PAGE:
Begin your night at this swish lounge, in Regent Singapore, that puts most other hotel bars to shame. Top spot on this year’s Asia’s 50 Best Bars list notwithstanding, Manhattan has made a name for itself for its unflinching recipe: take cult and craft American spirits, mix with a do-it-yourself ethic that has seen bartenders barrel-age liquors and infusions on the premises, and garnish with a gorgeous leather-bound and marble-lined space.
Order the namesake cocktail ($25), which is one of head bartender Philip Bischoff’s signatures – he uses Michter’s US1 Straight Rye whiskey, housemade cherry brandy, vermouth and Angostura bitters. There on a Sunday? Its cocktail brunch ($150) lays out a spread of classic New York nosh and an unlimited supply of libation.
Consider yourself the next Hemingway or Faulkner? Then make your way to The Writing Club, a gentlemen’s club-esque whisky bar. Knock back drams of rare whiskies from its 500-bottle-strong collection, including single-malts from independent bottler Hunter Laing’s First Editions Authors’ Series, which celebrates the likes of Victor Hugo and Charles Dickens. Dreaming up your next bestseller will be easy in the bar’s plush leather sofas, with a glass of liquid inspiration in hand, of course. After all, even the literary greats wrote drunk – just be sure to leave the editing for another day.
Step behind the curtain next to the entrance of Uma Uma Ramen and follow the staircase down into The Horse’s Mouth. The colourful display of origami flowers and hanging paper lanterns should clue you into the fact that you’ve entered a Japanese cocktail bar. And the menu will quash any remaining doubts – the cocktails showcase various Nihon ingredients and sake labels you won’t find anywhere else on the island. Once you’ve had your share of revelry, exit via the secret door and you’ll find yourself back on Orchard Road for easy access to your next stop.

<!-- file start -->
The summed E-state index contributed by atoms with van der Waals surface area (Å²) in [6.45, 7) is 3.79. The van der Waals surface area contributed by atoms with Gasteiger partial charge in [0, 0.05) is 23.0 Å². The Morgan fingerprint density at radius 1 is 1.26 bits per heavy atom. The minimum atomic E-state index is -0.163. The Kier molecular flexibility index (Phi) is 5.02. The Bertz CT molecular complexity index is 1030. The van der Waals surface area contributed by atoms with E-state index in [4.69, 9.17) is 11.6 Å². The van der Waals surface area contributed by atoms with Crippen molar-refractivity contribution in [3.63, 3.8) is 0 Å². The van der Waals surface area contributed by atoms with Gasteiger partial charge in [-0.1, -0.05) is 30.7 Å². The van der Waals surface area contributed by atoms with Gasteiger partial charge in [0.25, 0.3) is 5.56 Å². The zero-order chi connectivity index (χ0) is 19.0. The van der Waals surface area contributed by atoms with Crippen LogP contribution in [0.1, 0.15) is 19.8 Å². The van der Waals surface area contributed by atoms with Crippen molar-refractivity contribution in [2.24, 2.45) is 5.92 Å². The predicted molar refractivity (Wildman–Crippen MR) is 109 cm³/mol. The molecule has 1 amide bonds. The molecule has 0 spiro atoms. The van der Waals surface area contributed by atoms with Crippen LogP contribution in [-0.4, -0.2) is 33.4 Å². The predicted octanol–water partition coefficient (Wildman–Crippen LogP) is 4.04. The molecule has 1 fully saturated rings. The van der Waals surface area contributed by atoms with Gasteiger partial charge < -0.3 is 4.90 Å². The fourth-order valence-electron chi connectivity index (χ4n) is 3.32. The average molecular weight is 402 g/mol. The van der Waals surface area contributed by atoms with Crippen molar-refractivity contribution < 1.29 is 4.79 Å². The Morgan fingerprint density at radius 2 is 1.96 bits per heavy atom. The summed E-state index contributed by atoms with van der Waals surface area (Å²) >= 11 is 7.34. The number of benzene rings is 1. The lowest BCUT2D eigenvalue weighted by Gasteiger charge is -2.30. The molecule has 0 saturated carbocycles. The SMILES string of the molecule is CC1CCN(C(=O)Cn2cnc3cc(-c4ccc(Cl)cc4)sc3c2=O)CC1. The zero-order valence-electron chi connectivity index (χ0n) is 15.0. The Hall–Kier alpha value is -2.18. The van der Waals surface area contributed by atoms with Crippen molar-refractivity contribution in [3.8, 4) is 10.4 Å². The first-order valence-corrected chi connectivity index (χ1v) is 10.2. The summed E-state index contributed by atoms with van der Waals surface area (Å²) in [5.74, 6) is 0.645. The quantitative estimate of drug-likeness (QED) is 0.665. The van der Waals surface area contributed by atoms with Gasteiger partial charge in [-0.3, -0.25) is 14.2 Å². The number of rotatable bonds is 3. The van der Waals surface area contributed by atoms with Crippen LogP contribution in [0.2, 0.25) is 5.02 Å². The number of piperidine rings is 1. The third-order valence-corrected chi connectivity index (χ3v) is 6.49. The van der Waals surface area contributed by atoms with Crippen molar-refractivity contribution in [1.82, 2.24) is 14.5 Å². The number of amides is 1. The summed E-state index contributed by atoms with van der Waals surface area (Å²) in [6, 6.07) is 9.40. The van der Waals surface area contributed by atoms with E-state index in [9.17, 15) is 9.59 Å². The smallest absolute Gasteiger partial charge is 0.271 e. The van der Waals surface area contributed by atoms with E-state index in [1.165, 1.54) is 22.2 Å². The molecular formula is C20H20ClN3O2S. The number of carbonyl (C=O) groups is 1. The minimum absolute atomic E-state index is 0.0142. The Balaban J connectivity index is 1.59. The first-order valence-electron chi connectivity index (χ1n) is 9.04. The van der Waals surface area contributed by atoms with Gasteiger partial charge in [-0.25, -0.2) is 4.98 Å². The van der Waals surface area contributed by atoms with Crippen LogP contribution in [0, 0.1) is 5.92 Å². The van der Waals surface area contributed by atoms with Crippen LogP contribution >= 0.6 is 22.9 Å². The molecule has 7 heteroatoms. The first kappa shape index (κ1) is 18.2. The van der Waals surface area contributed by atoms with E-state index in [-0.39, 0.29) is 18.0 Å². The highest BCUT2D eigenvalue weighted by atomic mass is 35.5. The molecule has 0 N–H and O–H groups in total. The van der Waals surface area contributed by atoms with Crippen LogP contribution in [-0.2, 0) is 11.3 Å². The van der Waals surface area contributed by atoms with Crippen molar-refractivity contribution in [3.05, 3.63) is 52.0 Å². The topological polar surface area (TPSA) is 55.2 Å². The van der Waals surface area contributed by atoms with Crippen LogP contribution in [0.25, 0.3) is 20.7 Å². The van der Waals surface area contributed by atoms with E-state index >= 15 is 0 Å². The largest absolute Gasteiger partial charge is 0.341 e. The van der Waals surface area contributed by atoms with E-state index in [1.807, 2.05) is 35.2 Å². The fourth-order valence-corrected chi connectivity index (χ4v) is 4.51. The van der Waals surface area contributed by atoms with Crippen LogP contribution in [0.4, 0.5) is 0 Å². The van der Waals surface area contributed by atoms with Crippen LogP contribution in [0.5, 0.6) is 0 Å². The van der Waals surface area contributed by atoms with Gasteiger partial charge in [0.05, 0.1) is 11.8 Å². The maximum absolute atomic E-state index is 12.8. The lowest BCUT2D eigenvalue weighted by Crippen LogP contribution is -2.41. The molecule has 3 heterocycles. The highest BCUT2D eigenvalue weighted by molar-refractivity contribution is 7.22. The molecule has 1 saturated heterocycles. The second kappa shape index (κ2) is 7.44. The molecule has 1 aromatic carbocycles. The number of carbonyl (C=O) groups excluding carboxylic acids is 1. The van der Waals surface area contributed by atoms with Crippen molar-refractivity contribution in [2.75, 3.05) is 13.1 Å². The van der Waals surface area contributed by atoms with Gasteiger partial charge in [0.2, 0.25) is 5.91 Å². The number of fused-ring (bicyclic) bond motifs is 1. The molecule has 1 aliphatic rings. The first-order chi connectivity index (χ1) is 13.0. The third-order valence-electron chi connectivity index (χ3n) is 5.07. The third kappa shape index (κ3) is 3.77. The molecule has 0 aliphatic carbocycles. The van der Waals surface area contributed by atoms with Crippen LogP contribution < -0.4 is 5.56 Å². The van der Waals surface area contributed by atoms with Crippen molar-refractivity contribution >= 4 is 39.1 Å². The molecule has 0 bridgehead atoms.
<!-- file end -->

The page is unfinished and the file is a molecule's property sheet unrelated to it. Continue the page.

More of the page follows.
A boundary-pushing speakeasy is probably the last thing you’d expect to find in a straight-laced hotel like the Marriott, but behind a door that easily blends into the rest of the wall lies The Other Room. Bartending extraordinaire Dario Knox doesn’t believe in labels, so don’t expect to find a bottle of your favourite spirit here. Instead, Knox ages and finishes everything in various casks. Order a flight of whisky, rum, gin or whatever your choice of poison may be and select the one you like best. He’ll then whip up a cocktail with that spirit, tailor-made just for you.
By now, your head’s spinning and your belly’s aching for some grub. So stumble into Concorde Hotel and muster up the energy to find this boisterous hole-in-the-wall. Izakaya Tamako is a cosy – read: tiny – Japanese bar that’s big on hospitality. The hostess typically plies you with Sapporo, sake, soju or makgeolli, while the yakitori man is glad to play drinking games with you while flipping skewers on the grill. (Head’s up: you’ll lose.)
Three late-night supper haunts in Orchard
At this Japanese diner, huddle over communal tables and rub shoulders with fellow boozed-up patrons as you tuck into stick-to-your-ribs dishes. Go for the dinner set ($18) if you’re starving: it comes with fried rice, scrambled eggs, teppanyaki pork liver and the stall’s signature gyozas.
Amid the risque nightclubs in Orchard Tower sits Thiên Long, a quaint, frills-free Vietnamese eatery. Its signature is the noodle salad with stir-fried beef ($6), but an assortment of pho and small bites should be enough to pad your tummy for tomorrow’s hangover.
No list of supper haunts in town will be complete without this institution. There’s every dish you can imagine on the menu that reads like a prescription for a heart attack: from maggi goreng pattaya ($7.50) to burgers and fries ($8.90) to Sriracha- and honey-glazed chicken wings ($10.90). To really put your arteries under attack, order the Mama Mia Murtabak ($12): it oozes an unusual combination of keema, mushroom and cheese.